Mass Arrests under Security Law in H.K. Aim to Crush Pro-democracy Activists

It must be said that this move not only stifles Hong Kong’s pro-democracy activists but also eliminates them from society. Crackdowns that violate universal values, such as freedom of speech, and break an international promise are absolutely unacceptable.

Hong Kong police have made a mass arrest of 53 people, including former pro-democracy lawmakers of the Legislative Council, which is the parliament of Hong Kong, on suspicion of violating the national security law. It is reported that a primary election held by the pro-democracy camp prior to a parliamentary election scheduled for September last year constituted a crime of “subversion” of the national government under the national security law.

The pro-democracy activists’ goal of winning a majority in the parliamentary election, rejecting the budget and forcing the Hong Kong government’s top leader, the chief executive, to resign was seen as being “aimed at suspending government functions.” The arrests are tantamount to denying parliamentary activities.

Many of the arrested pro-democracy figures have been released on bail. However, it is highly likely that they will face trial and their political activities will be limited. The government apparently aims to completely eliminate the possibility of the pro-democracy camp gaining seats in the parliamentary election, which has been postponed until September this year.

Since it went into effect in June last year, the national security law has been criticized for leaving a lot of room for arbitrary application because of its ambiguous provisions, such as “subversion” and “collusion with a foreign country or with external elements” to endanger national security.

The number of people arrested for violating the law last year — a total of about 40 — was exceeded in just one day. The escalation of the law’s application is exactly what the international community feared. It is far from the “restrictive application” that the Hong Kong government initially emphasized.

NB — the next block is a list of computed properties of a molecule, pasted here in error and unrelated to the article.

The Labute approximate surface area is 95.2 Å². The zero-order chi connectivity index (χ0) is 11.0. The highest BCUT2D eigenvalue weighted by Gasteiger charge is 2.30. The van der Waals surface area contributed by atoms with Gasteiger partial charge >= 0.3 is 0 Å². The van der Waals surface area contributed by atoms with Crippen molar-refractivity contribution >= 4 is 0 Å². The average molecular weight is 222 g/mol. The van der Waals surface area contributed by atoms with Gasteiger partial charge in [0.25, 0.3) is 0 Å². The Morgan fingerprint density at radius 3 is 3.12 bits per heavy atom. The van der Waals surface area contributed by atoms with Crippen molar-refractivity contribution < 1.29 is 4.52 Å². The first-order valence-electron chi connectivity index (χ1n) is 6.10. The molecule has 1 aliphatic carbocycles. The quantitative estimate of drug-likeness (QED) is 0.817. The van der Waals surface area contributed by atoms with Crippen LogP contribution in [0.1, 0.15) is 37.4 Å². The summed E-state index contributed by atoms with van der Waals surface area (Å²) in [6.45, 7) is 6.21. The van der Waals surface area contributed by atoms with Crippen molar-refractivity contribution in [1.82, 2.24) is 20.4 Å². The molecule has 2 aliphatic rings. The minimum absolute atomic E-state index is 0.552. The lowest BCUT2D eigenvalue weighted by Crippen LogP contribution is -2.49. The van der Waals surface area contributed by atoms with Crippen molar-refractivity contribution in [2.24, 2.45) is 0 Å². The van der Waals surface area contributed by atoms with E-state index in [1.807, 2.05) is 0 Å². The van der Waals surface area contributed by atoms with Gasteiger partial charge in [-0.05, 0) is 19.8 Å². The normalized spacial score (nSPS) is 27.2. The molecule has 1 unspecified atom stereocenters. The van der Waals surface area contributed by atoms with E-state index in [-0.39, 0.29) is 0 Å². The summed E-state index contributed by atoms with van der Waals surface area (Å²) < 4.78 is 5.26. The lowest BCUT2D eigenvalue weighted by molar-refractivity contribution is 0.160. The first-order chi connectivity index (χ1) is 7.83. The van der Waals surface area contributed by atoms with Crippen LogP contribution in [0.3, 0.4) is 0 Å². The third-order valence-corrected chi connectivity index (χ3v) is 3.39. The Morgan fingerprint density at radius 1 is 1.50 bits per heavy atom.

The number of foreign firms operating in Hong Kong fell last year for the first time in 11 years. It can be said that the wave of “Chinafication” in Hong Kong has been causing the flight of foreign capital. More and more people are wanting to move to Britain, and there is a possibility that up to 320,000 people will move to Britain over the coming five years.

The status of Hong Kong, which developed as an international financial center based on the “one country, two systems” model agreed on by Britain and China, is apparently facing a crisis of survival.

China has proclaimed that “Hong Kong must be governed by patriots,” rejecting criticism from the international community as “interference in domestic affairs.” But China should be aware that it is violating an international agreement that allows Hong Kong to maintain its status quo for 50 years after its return to China.

Those arrested this time include an American lawyer who supports the pro-democracy camp, which demonstrates that even foreigners are easily targeted by the national security law.

The United States is intensifying its criticism against China, saying that it was an attack on those who claim universal rights.

Japan cannot dismiss the situation as a “fire on the other side of the river.” Together with other countries with shared values, it must clearly express its grave concern over China and continue to warn over its unilateral actions.

— The original Japanese article appeared in The Yomiuri Shimbun on Jan. 13, 2021.